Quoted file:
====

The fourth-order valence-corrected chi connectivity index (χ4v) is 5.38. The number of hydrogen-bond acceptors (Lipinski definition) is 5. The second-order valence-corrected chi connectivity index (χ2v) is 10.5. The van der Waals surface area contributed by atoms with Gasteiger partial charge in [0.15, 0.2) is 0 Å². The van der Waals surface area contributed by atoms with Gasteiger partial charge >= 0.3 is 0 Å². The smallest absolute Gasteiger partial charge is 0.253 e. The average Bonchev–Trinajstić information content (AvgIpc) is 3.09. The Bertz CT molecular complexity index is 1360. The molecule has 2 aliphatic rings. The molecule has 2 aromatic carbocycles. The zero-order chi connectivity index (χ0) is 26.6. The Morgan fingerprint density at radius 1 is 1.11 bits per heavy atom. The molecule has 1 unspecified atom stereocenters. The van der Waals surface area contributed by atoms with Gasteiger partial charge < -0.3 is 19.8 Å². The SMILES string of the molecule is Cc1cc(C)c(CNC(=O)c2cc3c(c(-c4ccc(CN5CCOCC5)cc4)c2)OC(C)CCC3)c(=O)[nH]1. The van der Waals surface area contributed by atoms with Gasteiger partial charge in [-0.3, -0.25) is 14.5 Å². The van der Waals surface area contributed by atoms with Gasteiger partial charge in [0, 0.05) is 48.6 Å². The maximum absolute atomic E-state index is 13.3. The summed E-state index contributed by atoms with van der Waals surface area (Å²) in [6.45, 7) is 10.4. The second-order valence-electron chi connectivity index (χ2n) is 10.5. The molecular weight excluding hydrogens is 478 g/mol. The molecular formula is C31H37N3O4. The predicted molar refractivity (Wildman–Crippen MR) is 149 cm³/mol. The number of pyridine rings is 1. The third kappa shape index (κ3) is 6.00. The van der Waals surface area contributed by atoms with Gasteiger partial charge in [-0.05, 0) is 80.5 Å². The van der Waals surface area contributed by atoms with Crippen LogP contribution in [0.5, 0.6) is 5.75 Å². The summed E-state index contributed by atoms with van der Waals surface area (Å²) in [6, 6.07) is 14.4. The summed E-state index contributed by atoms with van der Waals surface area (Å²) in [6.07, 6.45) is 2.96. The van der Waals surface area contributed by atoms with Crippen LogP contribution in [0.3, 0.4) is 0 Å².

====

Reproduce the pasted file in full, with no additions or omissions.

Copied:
The fourth-order valence-corrected chi connectivity index (χ4v) is 5.38. The number of hydrogen-bond acceptors (Lipinski definition) is 5. The second-order valence-corrected chi connectivity index (χ2v) is 10.5. The van der Waals surface area contributed by atoms with Gasteiger partial charge in [0.15, 0.2) is 0 Å². The van der Waals surface area contributed by atoms with Gasteiger partial charge >= 0.3 is 0 Å². The smallest absolute Gasteiger partial charge is 0.253 e. The average Bonchev–Trinajstić information content (AvgIpc) is 3.09. The Bertz CT molecular complexity index is 1360. The molecule has 2 aliphatic rings. The molecule has 2 aromatic carbocycles. The zero-order chi connectivity index (χ0) is 26.6. The Morgan fingerprint density at radius 1 is 1.11 bits per heavy atom. The molecule has 1 unspecified atom stereocenters. The van der Waals surface area contributed by atoms with Gasteiger partial charge < -0.3 is 19.8 Å². The SMILES string of the molecule is Cc1cc(C)c(CNC(=O)c2cc3c(c(-c4ccc(CN5CCOCC5)cc4)c2)OC(C)CCC3)c(=O)[nH]1. The van der Waals surface area contributed by atoms with Gasteiger partial charge in [-0.3, -0.25) is 14.5 Å². The van der Waals surface area contributed by atoms with Gasteiger partial charge in [0, 0.05) is 48.6 Å². The maximum absolute atomic E-state index is 13.3. The summed E-state index contributed by atoms with van der Waals surface area (Å²) in [6.45, 7) is 10.4. The second-order valence-electron chi connectivity index (χ2n) is 10.5. The molecular weight excluding hydrogens is 478 g/mol. The molecular formula is C31H37N3O4. The predicted molar refractivity (Wildman–Crippen MR) is 149 cm³/mol. The number of pyridine rings is 1. The third kappa shape index (κ3) is 6.00. The van der Waals surface area contributed by atoms with Gasteiger partial charge in [-0.05, 0) is 80.5 Å². The van der Waals surface area contributed by atoms with Crippen LogP contribution in [0.5, 0.6) is 5.75 Å². The summed E-state index contributed by atoms with van der Waals surface area (Å²) in [6, 6.07) is 14.4. The summed E-state index contributed by atoms with van der Waals surface area (Å²) in [6.07, 6.45) is 2.96. The van der Waals surface area contributed by atoms with Crippen LogP contribution in [0.3, 0.4) is 0 Å².